Designing the new RuneQuest - Part 17
By Jeff Richard
So last weekend was Free RPG Day and Chaosium provided 7000 copies of the RuneQuest Quickstart to be given away in game stores across North America, Europe, Australia and beyond. Thanks to the Cult of Chaos, some 70 volunteer GMs took hundreds of people through the Quickstart's The Broken Tower scenario on the day. Even better, scores of people gave feedback.
But Jason and I were more interested in how the hundreds of games helped us fine-tune a few of the rules—most particularly damage to weapons and shields, and how one gains use of special cult Rune spells.
Here are some of the refinements we're making, based on the Free RPG Day feedback:
Damage to Weapons and Shields
RuneQuest has always been different in the way it treats weapons and armor. Its design aesthetic was born out of actual combat reenactment experience plus extensive studies in pre-Iron Age archaeology, and as such, the realities of gear attrition are a feature of the combat experience. The rules have always had weapon damage and breakage as a possibility, and this iteration of the rules (hopefully) clarifies and makes things a bit more equal for all participants. Here are some of the primary changes:
- Damage is always rolled and compared against a parrying weapon/shield’s hit points. If the damage exceeds the hit points, damage is carried over to the defender, and the parrying item is damaged: 1 point for a normal attack or the full amount of excess damage for a special or critical success.
- Parrying weapons/shields can damage attacking weapons with superior rolls: a special or critical success parry vs. a normal success allows the defender to roll their parrying item’s damage and compare it to the attacking weapon’s hit points, potentially damaging it.
- Shield and weapon hit points are now more reflective of realistic values, meaning that their likelihood of being damaged beyond use in combat is more likely.
Our early playtests with RQ veterans and complete newcomers demonstrated that bringing weapon and shield damage slightly more to the fore was a welcome move: players thrilled when a shield was shattered against a particularly fearsome attack, as well as when a desperate parry with a critical success actually hewed through the attacker’s axe-haft.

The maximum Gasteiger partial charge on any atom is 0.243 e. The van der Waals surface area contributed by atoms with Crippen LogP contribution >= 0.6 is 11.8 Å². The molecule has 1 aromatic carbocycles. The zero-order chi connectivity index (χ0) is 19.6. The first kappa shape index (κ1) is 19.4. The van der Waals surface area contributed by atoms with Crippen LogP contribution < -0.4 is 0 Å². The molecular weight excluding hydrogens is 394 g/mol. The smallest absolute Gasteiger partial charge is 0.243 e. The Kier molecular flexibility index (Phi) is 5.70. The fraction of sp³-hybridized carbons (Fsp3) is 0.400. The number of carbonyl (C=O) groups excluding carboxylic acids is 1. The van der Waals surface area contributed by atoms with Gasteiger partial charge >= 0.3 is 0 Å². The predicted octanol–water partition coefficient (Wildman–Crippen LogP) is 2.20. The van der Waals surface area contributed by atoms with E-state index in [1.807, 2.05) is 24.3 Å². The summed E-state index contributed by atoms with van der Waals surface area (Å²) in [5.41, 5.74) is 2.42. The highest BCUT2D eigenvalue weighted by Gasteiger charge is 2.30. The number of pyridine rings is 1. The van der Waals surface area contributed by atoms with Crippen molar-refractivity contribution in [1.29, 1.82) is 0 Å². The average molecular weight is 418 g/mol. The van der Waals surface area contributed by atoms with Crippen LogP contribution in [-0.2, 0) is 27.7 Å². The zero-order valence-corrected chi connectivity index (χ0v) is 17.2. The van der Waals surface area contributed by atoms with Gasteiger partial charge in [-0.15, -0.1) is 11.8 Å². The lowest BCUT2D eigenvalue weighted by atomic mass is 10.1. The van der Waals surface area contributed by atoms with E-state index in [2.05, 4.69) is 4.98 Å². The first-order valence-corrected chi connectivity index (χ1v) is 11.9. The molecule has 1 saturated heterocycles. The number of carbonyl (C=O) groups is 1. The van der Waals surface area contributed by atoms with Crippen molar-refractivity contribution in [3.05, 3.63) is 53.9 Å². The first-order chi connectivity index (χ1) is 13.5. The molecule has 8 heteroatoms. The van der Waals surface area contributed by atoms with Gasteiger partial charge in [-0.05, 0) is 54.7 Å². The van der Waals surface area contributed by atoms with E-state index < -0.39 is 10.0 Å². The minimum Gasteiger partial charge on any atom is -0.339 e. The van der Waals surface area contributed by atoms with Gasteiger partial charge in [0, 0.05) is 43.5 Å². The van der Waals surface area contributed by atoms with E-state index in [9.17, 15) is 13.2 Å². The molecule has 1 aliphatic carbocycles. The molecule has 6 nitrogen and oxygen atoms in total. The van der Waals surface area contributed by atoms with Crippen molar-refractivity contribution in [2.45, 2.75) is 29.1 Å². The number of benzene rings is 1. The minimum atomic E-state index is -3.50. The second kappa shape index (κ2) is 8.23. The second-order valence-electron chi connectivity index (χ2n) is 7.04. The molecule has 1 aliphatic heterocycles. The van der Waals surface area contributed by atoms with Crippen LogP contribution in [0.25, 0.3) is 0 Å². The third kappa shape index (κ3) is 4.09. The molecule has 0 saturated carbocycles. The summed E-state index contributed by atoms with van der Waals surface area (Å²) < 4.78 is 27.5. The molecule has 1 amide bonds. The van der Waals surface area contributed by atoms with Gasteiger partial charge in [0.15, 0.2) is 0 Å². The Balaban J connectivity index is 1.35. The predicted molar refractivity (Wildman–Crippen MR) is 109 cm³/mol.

To offset this, Craft skill specialties such as redsmithing, bowmaking, leatherworking, and even carpentry can be used to repair weapons, shields, and other items so damaged. In the field, you can repair any item with 0 or more hit points. Sacred Time—the period between seasons and considered the down-time for adventuring—assumes that gear will be mended and repaired then, as much a part of that period as are healing and household management.
Gaining Use of Special Cult Rune Spells
The other issue that came up is that many new players were overwhelmed by the options they had with Rune magic. Some cults had 14 or more special rune spells - when you include the 15 common magic spells, that's nearly 30 Rune spells to choose from! Not surprisingly many people were overwhelmed.
And this is something that bugged me from the beginning. I love the flexibility of the new Rune magic system, but worried about the decision block and learning curve it created. The feedback we received cemented my concerns.
Fortunately, we've solved it. Now during chargen, your character starts with three special rune spells from your cult (and subcult if relevant): one for each Rune point you have. If you spent points of POW to acquire additional Rune points, you get to pick another spell for each additional point spent.
Your player can also use any of the 11 common rune spells. Most of these are either spells affecting magic (Dispel Magic, Extension, Multispell, etc.) or spells applicable to every cult (Divination, Sanctify, Warding, etc.). Heal Wound also remains a common Rune spell because it provides a way to potentially mitigate RQ's extreme lethality. Enchantments (Armoring Enchantment etc) only become available once you are a Rune master.
As characters gain more Rune points during the course of play, they get to select more special Rune magic from their cult (as long as more are available).
This way, players are eased into using all special Rune magic available to their character. This isn't an issue of balance—that's provided by the spell cost in Rune points and the character's limited number of points—but of getting around information overload.
This also ends up making subcult and associate cult special magic easier to manage - and more meaningful!
BTW—if you missed out on getting a copy of the RuneQuest Quickstart on Free RPG Day, never fear! It will be available to download as a PDF free from July 1st at Chaosium.com. We'll also be offering a print version for USD$9.95.
Illustrations—RuneQuest Quickstart cover by Andrey Fetisov; Sartarites (draft concept sketches) by Roman Kisiev